I’ve learned that to quell the exclusively human feelings of anxiety, I must simply act.  No, I do not always act with total logic or clarity. No one does. Anyone who thinks they possess this ability is a fool.  But action provides us with a plethora of outcomes, inaction provides us with far less.  When you do something, at least you have a palate and canvas to work with.  You can backtrack, move forward, or hold steady.  But you’ve got to get on the playing field to have a shot at greatness.  And that, if nothing else, is what I’ve taken away from the lessons of my anxieties. I can sit and worry and walk on egg shells, or I can put myself out there and see what happens.  There’s no use in wondering what opportunities passed you by.  There is no valiance in deferral.  Act, then react.  It’s the only way.

The Perks of Being a Night Owl

If there is one thing I’ve learned from a year of being self-employed, it is that I do not enjoy adhering to a strict 9-5 schedule.  For that matter, I don’t like working 10-6, 11-7, or any other 8 hour block that requires me to be up and at ’em before lunch.   Not to say that it can’t be done, as I have my fair share of early mornings in a suit and tie.  But I’m of the belief that any man who routinely goes to sleep on the same calendar day that he woke up lacks fortitude and variety.  Hence, a normal day for me looks like this:

-Wake at around 10, check emails, watch the news, eat breakfast.

-Settle in at the computer around 11:30, return phone calls from people that called around 9 (the nerve), and get to work.

-Work until around 5, relax for a couple of hours, get a workout in, and settle back into work/research for a few hours.

This is where it really gets interesting.  At this point, I’ve put in about 5 hours of work or research.  One of the cool things about my job, at this stage at least, is that I’m still in a constant position to learn.  I strongly believe that reading, and reading alone, is the purest form of hard work.  Pure immersion into the literature of my profession has done more for me in a year than 22 years of education ever did, and that’s no lie.  So this research to me is the most rewarding work I do, and it makes me far more efficient when I’m billing hours or working on projects.  Honestly, something I’ve come to learn since college is that the average American work day is total BS.  People go in, they mess around for 3 hours, they go to lunch, then cram in whatever work they have before the clock runs out at 5.  We spend a ridiculous amount of time returning stupid emails or brainstorming on irrelevant projects in an attempt to mask fatigue or indifference.  I know because I lived   it, and hated it.Now, I know not everyone is in a position to set their own schedule and not everyone wants to start their own business. It’s a headache, real talk. And not every person on the 9-5 is wasting away. My dad owns his own business and he goes in at 8 and leaves at 6, and he legitimately works a full day. He then goes home and shuts it down. But this is rare, and he loves his work.  Far more people get caught up in all the garbage distractions that hinder us from productivity, and I just couldn’t do that anymore.    So when I go to work, albeit a little late, I GO TO WORK. I get things done, and I’m only on that traditional clock for about 5 hours.  After that, the barrage of follow up emails and pointless phone calls stops, and I get in a zone.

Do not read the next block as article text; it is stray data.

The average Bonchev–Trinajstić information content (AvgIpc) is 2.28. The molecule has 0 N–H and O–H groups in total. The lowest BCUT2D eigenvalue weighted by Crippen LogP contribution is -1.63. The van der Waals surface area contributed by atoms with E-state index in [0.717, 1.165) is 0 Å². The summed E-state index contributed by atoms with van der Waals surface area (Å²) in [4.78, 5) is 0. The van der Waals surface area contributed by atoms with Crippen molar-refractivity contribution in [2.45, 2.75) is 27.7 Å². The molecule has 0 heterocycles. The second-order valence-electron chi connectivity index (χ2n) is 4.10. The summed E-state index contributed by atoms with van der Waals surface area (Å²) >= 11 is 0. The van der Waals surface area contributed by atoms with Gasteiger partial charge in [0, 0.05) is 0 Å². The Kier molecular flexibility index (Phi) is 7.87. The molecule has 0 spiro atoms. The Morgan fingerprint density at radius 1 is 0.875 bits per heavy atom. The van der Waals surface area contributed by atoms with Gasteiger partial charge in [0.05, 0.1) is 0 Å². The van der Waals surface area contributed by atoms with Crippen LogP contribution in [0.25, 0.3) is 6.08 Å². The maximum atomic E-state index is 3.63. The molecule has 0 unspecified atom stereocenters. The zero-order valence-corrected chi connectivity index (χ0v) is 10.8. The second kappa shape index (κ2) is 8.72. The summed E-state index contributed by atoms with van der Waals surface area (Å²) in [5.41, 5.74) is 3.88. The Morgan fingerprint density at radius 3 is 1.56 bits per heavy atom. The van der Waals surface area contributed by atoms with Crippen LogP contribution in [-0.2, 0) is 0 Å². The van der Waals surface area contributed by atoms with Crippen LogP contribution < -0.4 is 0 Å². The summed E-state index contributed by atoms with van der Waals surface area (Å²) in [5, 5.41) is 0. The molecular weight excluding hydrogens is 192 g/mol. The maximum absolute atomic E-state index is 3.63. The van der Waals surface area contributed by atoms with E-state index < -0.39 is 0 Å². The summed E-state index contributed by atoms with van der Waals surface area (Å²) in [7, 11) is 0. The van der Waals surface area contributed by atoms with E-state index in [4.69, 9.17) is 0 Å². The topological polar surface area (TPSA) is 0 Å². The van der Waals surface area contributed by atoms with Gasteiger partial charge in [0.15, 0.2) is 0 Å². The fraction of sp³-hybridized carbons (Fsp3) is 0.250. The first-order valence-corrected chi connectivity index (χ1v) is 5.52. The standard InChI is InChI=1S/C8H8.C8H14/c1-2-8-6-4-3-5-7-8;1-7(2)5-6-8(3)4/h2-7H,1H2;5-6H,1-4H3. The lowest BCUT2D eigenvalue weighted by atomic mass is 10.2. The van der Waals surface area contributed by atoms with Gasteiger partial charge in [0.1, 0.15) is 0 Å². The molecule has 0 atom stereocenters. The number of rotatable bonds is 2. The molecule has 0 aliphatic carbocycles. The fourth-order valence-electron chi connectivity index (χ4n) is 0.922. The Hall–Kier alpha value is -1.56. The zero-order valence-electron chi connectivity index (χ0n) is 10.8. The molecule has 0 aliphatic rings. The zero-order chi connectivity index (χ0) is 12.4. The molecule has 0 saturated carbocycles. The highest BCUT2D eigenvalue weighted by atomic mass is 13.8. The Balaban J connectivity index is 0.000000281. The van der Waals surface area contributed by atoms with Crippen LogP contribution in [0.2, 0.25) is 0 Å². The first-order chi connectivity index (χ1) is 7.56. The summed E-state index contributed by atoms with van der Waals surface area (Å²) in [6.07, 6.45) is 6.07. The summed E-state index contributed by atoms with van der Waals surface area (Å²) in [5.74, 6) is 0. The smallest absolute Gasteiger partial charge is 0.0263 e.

From about midnight to 3 AM is where I absolutely crush it.  I’ve even implemented a late-night workout to supplement my earlier workouts.  Is a dude doing CrossFit in his front yard at 1 AM in 35 degree weather crazy? Yeah, probably.  but my cell is not going off and the landlord isn’t coming by and the dog is asleep, so there are zero distractions.  During this time frame, I zip through books, hit new projects hard, take my best notes, and read the blogs or articles that I missed during the day.  It’s pure productivity.  Unadulterated growth of my business simply because no one can piss me off or get me off track.  I know this won’t work for everyone, but for those of you that make your own schedules or work from home, consider it.  Altering the time I work has greatly changed how good my work is.  You won’t see me at Starbucks at 7:30 or stuck in rush hour traffic, but I’m okay with that.  As long as I keep seeing results, I’m okay with being the weird guy in pajamas at lunch.